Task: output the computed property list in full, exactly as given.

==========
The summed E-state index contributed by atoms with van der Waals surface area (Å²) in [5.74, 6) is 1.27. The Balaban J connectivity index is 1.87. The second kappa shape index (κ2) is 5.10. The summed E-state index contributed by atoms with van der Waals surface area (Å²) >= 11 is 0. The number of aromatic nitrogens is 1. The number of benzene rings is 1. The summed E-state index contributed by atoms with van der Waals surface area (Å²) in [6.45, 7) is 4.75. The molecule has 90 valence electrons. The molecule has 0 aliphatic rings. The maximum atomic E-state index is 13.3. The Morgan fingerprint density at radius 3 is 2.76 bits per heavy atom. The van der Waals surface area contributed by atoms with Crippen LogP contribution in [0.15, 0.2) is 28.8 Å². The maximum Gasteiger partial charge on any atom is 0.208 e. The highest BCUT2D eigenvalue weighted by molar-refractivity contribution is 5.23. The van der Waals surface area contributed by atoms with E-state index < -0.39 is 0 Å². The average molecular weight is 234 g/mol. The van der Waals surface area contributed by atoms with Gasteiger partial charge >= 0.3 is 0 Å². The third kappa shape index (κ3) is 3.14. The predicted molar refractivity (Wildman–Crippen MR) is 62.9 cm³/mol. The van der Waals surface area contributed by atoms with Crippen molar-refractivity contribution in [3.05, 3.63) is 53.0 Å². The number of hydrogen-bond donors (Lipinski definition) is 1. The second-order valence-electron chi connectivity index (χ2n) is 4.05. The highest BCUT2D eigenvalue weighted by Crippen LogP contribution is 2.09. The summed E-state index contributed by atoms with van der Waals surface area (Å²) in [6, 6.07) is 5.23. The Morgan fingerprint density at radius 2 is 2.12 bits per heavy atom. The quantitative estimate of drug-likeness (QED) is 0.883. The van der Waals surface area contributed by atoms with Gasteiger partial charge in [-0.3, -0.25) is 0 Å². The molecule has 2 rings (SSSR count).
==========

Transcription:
The summed E-state index contributed by atoms with van der Waals surface area (Å²) in [5.74, 6) is 1.27. The Balaban J connectivity index is 1.87. The second kappa shape index (κ2) is 5.10. The summed E-state index contributed by atoms with van der Waals surface area (Å²) >= 11 is 0. The number of aromatic nitrogens is 1. The number of benzene rings is 1. The summed E-state index contributed by atoms with van der Waals surface area (Å²) in [6.45, 7) is 4.75. The molecule has 90 valence electrons. The molecule has 0 aliphatic rings. The maximum atomic E-state index is 13.3. The Morgan fingerprint density at radius 3 is 2.76 bits per heavy atom. The van der Waals surface area contributed by atoms with Crippen LogP contribution in [0.15, 0.2) is 28.8 Å². The maximum Gasteiger partial charge on any atom is 0.208 e. The highest BCUT2D eigenvalue weighted by molar-refractivity contribution is 5.23. The van der Waals surface area contributed by atoms with E-state index < -0.39 is 0 Å². The average molecular weight is 234 g/mol. The van der Waals surface area contributed by atoms with Gasteiger partial charge >= 0.3 is 0 Å². The third kappa shape index (κ3) is 3.14. The predicted molar refractivity (Wildman–Crippen MR) is 62.9 cm³/mol. The van der Waals surface area contributed by atoms with Crippen molar-refractivity contribution in [3.05, 3.63) is 53.0 Å². The number of hydrogen-bond donors (Lipinski definition) is 1. The second-order valence-electron chi connectivity index (χ2n) is 4.05. The highest BCUT2D eigenvalue weighted by Crippen LogP contribution is 2.09. The summed E-state index contributed by atoms with van der Waals surface area (Å²) in [6, 6.07) is 5.23. The Morgan fingerprint density at radius 2 is 2.12 bits per heavy atom. The quantitative estimate of drug-likeness (QED) is 0.883. The van der Waals surface area contributed by atoms with Gasteiger partial charge in [-0.3, -0.25) is 0 Å². The molecule has 2 rings (SSSR count).